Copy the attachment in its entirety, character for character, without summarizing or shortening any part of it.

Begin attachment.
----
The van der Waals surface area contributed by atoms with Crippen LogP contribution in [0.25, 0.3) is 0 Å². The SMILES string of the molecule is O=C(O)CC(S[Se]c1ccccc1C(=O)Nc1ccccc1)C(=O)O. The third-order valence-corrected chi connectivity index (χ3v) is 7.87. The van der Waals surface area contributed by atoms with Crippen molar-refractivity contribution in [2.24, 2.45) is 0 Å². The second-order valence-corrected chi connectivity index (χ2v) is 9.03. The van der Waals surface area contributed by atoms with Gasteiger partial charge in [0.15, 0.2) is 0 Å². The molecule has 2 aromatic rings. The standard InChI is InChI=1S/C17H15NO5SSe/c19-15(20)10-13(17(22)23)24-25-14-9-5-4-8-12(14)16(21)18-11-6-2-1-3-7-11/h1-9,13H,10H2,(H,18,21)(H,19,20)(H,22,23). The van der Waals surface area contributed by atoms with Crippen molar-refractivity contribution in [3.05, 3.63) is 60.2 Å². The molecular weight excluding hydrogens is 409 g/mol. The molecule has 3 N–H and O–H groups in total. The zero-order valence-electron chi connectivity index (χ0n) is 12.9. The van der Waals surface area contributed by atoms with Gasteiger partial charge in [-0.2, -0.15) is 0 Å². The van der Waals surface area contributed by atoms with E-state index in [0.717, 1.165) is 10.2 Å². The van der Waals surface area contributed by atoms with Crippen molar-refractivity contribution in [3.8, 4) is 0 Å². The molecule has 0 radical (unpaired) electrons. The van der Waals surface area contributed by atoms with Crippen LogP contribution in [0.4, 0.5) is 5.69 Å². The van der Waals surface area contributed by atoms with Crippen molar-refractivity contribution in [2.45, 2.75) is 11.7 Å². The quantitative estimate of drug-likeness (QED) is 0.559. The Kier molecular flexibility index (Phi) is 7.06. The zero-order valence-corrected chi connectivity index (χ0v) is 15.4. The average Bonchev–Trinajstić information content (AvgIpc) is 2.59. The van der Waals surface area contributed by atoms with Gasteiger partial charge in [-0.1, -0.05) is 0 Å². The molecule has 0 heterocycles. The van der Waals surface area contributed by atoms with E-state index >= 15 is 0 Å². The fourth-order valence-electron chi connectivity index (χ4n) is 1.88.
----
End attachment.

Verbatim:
The van der Waals surface area contributed by atoms with Crippen LogP contribution in [0.25, 0.3) is 0 Å². The SMILES string of the molecule is O=C(O)CC(S[Se]c1ccccc1C(=O)Nc1ccccc1)C(=O)O. The third-order valence-corrected chi connectivity index (χ3v) is 7.87. The van der Waals surface area contributed by atoms with Crippen molar-refractivity contribution in [2.24, 2.45) is 0 Å². The second-order valence-corrected chi connectivity index (χ2v) is 9.03. The van der Waals surface area contributed by atoms with Gasteiger partial charge in [0.15, 0.2) is 0 Å². The molecule has 2 aromatic rings. The standard InChI is InChI=1S/C17H15NO5SSe/c19-15(20)10-13(17(22)23)24-25-14-9-5-4-8-12(14)16(21)18-11-6-2-1-3-7-11/h1-9,13H,10H2,(H,18,21)(H,19,20)(H,22,23). The van der Waals surface area contributed by atoms with Crippen molar-refractivity contribution in [3.05, 3.63) is 60.2 Å². The molecular weight excluding hydrogens is 409 g/mol. The molecule has 3 N–H and O–H groups in total. The zero-order valence-electron chi connectivity index (χ0n) is 12.9. The van der Waals surface area contributed by atoms with Gasteiger partial charge in [-0.2, -0.15) is 0 Å². The van der Waals surface area contributed by atoms with E-state index in [0.717, 1.165) is 10.2 Å². The van der Waals surface area contributed by atoms with Crippen molar-refractivity contribution in [3.8, 4) is 0 Å². The molecule has 0 radical (unpaired) electrons. The van der Waals surface area contributed by atoms with Crippen LogP contribution in [0.4, 0.5) is 5.69 Å². The van der Waals surface area contributed by atoms with Crippen molar-refractivity contribution in [2.45, 2.75) is 11.7 Å². The quantitative estimate of drug-likeness (QED) is 0.559. The Kier molecular flexibility index (Phi) is 7.06. The zero-order valence-corrected chi connectivity index (χ0v) is 15.4. The average Bonchev–Trinajstić information content (AvgIpc) is 2.59. The van der Waals surface area contributed by atoms with Gasteiger partial charge in [-0.1, -0.05) is 0 Å². The molecule has 0 heterocycles. The van der Waals surface area contributed by atoms with E-state index >= 15 is 0 Å². The fourth-order valence-electron chi connectivity index (χ4n) is 1.88.